Baghdad at night
Greetings from Baghdad. Before I am became McClatchy’s Pentagon correspondent and honored member of the Nukes and Spooks trifecta, I was our Baghdad bureau chief. I was here at the height of the violence, when we woke up everyday to bombings, when we didn’t bat an eye at 70 bodies in the street, when a good week meant that none of our friends or sources had been killed.
It was an exhausting experience; everyday felt like a roll of the dice. And yet it came to define normal for us. Would the staff survive the illegal checkpoints, the ethnic cleansing of their streets or an unannounced raid by police forces with inscrutable motives? Everyday, I mentally prepared myself for news that one of our staffers had been killed on the way to work or out on a story. By the end of my tenure, I could not bring myself to send them anywhere, frightened to push the odds.
Once, after a particularly violent day, I thought to myself, “One day, I will look back at this time and think how crazy we all are to stay here.”
Today, that day came.
It happened as we drove around Baghdad to see how things changed. We went to neighborhoods I never thought I would see again, let alone at night. Street lights illuminated the shopping districts and bustling customers. People were hanging out of their cars to celebrate weddings. Couples were enjoying dinner, sitting next to windows, without the fear of a car bomb. It was so ordinary and yet almost magical.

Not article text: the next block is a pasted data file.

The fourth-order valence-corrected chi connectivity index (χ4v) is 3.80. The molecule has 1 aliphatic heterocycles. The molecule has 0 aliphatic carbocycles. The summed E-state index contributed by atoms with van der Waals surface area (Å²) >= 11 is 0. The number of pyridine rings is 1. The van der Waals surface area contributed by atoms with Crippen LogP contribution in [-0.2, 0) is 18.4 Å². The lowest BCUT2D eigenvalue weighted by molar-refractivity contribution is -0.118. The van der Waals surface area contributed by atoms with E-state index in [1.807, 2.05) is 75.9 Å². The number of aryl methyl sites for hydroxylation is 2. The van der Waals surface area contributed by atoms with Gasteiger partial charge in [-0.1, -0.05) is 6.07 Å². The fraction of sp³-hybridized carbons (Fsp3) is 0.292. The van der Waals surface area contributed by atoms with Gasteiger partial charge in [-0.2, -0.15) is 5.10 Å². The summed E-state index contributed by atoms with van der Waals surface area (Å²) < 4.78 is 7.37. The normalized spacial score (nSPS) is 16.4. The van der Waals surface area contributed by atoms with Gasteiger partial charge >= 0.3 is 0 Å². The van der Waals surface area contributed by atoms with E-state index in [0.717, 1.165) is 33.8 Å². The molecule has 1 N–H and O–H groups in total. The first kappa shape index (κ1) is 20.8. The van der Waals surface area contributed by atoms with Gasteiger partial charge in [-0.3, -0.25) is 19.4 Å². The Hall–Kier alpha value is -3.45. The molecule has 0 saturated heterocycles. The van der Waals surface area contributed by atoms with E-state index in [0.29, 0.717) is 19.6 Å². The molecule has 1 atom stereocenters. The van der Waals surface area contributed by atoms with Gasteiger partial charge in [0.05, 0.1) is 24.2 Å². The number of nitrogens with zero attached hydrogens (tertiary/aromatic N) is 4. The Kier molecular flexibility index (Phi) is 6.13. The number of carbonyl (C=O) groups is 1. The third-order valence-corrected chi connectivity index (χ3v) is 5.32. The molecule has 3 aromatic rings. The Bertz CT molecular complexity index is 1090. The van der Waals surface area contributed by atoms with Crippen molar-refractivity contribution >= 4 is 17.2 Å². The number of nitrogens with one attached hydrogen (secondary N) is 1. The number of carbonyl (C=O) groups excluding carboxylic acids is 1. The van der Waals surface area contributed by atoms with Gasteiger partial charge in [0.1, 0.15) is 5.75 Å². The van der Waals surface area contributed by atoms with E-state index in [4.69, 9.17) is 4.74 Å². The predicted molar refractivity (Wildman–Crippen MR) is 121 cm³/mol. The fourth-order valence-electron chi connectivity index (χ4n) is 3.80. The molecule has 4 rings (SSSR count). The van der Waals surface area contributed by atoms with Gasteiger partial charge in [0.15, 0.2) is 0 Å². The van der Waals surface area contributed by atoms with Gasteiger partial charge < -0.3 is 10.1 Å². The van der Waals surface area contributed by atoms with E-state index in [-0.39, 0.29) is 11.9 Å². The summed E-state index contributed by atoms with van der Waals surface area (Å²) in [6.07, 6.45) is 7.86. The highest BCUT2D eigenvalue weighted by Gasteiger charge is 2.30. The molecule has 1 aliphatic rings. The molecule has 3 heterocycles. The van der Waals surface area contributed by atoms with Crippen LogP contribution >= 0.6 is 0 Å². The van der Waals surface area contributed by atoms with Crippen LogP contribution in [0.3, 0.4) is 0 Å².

Now, I don’t want to overstate where things are. Most of the city is silent and dark again by 9 p.m. and throughout there were blast walls and barriers to keep people from parking. And no one is sure how long this will last. But for the first time in years, Baghdad felt almost like a normal city to me.
Everywhere we went, I drove by places where two years ago, we had just missed an IED or car bomb or some other unspeakable violence, places where I almost didn’t make it, indeed where friends and sources didn't make it. Today those places are safe. I saw the madness we were once living under. Why did I stay? What was I thinking?
I think back then it was inconceivable that there would ever be any other reality. Had I know then that things could be like this, maybe I would have seen the insanity of what we were living more clearly.